The bill provides for public input and legal appeals and contains a host of environmental protections, including immediate decommissioning of roads and replanting with natural diverse and dispersed species. Under the bill, existing forest management plans must be followed, which means there are strong protections for riparian areas and watersheds and there are requirements for leaving legacy trees to provide habitat. Finally, the bill includes a strong scientific research component.
What does this have to do with the OSU study and how does that relate to the imaginary study of rusty cars?
Shortly after we introduced the legislation, an OSU study was published and then widely cited by activists who argued that it "proved" postfire logging was harmful. The trouble is, when you look carefully at the study, it turns out to be a lot like the car rust study. Our legislation calls for prompt harvest, but the OSU research study gathered data two years after a fire. Given that delay, it isn't surprising that some natural regeneration occurred or that logging activities might have harmed that regeneration. If anything, this actually supports our argument for a more prompt harvest.
But there is another, serious problem with the study from a scientific perspective. The study's authors state that salvage logging caused a 71 percent decrease in seedlings. They got this number by counting seedlings in one area before logging and comparing that to a completely different area after logging. Obviously, just as in the car wax study, all sorts of things other than logging could have caused the difference between the two areas, but the authors attributed the entire difference to logging.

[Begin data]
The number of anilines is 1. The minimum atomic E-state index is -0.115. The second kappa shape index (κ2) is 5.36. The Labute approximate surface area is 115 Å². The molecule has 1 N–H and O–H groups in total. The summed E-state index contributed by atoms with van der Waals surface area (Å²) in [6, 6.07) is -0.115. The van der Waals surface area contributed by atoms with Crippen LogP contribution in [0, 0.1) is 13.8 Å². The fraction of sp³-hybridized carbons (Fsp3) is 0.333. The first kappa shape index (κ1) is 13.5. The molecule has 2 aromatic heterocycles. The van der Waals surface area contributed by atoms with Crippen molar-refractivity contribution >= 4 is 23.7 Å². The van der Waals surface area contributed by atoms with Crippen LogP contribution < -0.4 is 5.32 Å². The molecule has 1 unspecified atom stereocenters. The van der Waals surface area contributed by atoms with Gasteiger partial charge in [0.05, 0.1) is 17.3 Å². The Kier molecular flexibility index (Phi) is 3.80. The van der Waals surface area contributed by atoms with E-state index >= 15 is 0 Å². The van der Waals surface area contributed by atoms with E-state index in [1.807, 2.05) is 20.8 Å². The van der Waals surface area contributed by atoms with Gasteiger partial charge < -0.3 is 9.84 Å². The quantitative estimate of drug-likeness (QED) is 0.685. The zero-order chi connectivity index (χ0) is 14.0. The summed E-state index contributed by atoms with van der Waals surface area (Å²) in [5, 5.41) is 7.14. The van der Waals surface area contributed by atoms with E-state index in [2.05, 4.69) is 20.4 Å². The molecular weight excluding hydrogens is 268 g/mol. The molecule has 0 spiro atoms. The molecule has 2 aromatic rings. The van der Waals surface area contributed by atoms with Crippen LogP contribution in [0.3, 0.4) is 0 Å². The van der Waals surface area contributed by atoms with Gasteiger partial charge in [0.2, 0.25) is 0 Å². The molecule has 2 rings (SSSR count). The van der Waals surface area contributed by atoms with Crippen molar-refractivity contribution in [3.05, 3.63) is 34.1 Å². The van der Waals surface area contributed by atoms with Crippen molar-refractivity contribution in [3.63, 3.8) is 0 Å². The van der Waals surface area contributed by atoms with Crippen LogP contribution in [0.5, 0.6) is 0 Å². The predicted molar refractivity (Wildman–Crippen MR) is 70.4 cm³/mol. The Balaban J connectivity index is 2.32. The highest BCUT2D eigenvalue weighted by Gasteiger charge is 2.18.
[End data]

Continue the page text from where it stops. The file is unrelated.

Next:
Why does this matter? Opponents of our bill have said that the OSU study provides scientific proof that our bill is flawed and that we neglected science. In fact, the study does nothing of the sort, and if it is an example of the "science" the activists are basing their opposition on, their opposition is on shaky ground.
Rather ironically, those who had initially used the OSU study to justify their opposition to our bill are now criticizing me for pointing out the study's flaws. Apparently they believe members of Congress should just hand over the taxpayers' money without question and not think independently or critically on their own. I disagree with that approach to science and to public policy.
The fact is, our bill represents a common sense, balanced approach supported by the real world experience of thousands of forestry experts and endorsed by a number of top forestry scientists. If enacted, our bill will help restore healthy forests faster, provide valuable wood for homes and other uses, and help maintain and create jobs throughout our region. That is sound policy and it should not be distorted or derailed by unsound science.
U.S. Rep. Brian Baird, D-Vancouver, represents Pacific County, Wash., in the U.S. House of Representatives.